It’s what I said. It’s not that difficult finally to walk down to Jerusalem, the problem is the organization of such an event, and (I maintained stubbornly), the organization was mine. Consequently, to my own eyes, I was the only one to deserve the crowns falling from heavens (If ever) deriving of the faithful acomplishing of every day’s torture. As no one was finally able to get through this ideological point at once I managed with many arbitrary impositions to reach my goal. That’s it, I thought, what happens while you think the ideological background is another, you’re served your failure at the end, when you can’t complain anymore.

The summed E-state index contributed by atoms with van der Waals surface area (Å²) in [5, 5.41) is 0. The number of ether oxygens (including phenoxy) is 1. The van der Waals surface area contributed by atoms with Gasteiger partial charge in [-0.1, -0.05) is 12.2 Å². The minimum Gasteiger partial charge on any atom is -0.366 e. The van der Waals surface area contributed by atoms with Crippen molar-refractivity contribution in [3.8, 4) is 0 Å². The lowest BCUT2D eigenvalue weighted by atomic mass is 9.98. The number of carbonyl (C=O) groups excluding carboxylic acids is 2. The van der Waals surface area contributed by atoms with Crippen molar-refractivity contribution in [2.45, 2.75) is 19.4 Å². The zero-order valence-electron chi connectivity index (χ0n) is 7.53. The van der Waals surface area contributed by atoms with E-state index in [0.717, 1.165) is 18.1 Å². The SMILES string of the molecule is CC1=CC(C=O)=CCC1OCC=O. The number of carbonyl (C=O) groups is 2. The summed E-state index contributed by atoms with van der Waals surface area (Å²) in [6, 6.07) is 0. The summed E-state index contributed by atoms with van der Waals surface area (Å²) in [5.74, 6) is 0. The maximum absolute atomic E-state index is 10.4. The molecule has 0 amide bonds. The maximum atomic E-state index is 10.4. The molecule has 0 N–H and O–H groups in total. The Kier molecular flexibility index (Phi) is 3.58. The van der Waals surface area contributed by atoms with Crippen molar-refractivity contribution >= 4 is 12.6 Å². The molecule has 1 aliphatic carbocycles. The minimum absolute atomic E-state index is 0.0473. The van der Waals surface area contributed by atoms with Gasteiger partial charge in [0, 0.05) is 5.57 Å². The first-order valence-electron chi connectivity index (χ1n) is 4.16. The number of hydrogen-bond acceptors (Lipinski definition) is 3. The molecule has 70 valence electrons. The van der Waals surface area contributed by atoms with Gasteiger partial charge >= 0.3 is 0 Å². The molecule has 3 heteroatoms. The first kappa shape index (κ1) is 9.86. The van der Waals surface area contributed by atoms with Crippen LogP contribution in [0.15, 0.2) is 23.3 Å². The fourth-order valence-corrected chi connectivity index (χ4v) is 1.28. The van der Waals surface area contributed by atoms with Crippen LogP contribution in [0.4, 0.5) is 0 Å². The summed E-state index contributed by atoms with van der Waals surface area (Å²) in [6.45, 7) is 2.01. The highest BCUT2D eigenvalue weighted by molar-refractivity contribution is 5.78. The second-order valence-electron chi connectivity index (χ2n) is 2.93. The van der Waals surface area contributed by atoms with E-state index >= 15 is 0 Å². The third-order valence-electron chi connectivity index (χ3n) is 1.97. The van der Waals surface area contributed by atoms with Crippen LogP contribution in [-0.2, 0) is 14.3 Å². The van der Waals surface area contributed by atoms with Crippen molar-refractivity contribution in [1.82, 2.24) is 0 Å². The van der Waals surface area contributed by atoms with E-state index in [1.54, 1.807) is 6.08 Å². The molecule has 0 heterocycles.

But that was also because I had kept some principles hidden away, just in case. Thus, I knew that the very fact of walking down to Saint Jaques and submitting to a certain number of rituals, among which was, already, the proper filling in of some booklet with the stamps of the different places we had be through we had been given in Saint Jean Pied de Port (if I remember well) and some other (to behave well was not among them, explicitely) had as ecclesiatic consequence the pardoning of many years of sins if not all before and some to come. I thus suspected deeply that the fact of walking down to Jerusalem may have as consequence not only the pardon of all possible sins to come but even some extraordinary freedom concerning virtual misbehaviors, which, don’t say, has some seducing and attracting something as idea which you should never forget while planning an adventure. This though I didn’t tell to anyone, and not being excessively sure of the fact some of those may not finally make some horrible misuse of such (to my eyes) extravagant benignity, I carefully avoided they may not claim for eternal pardon after.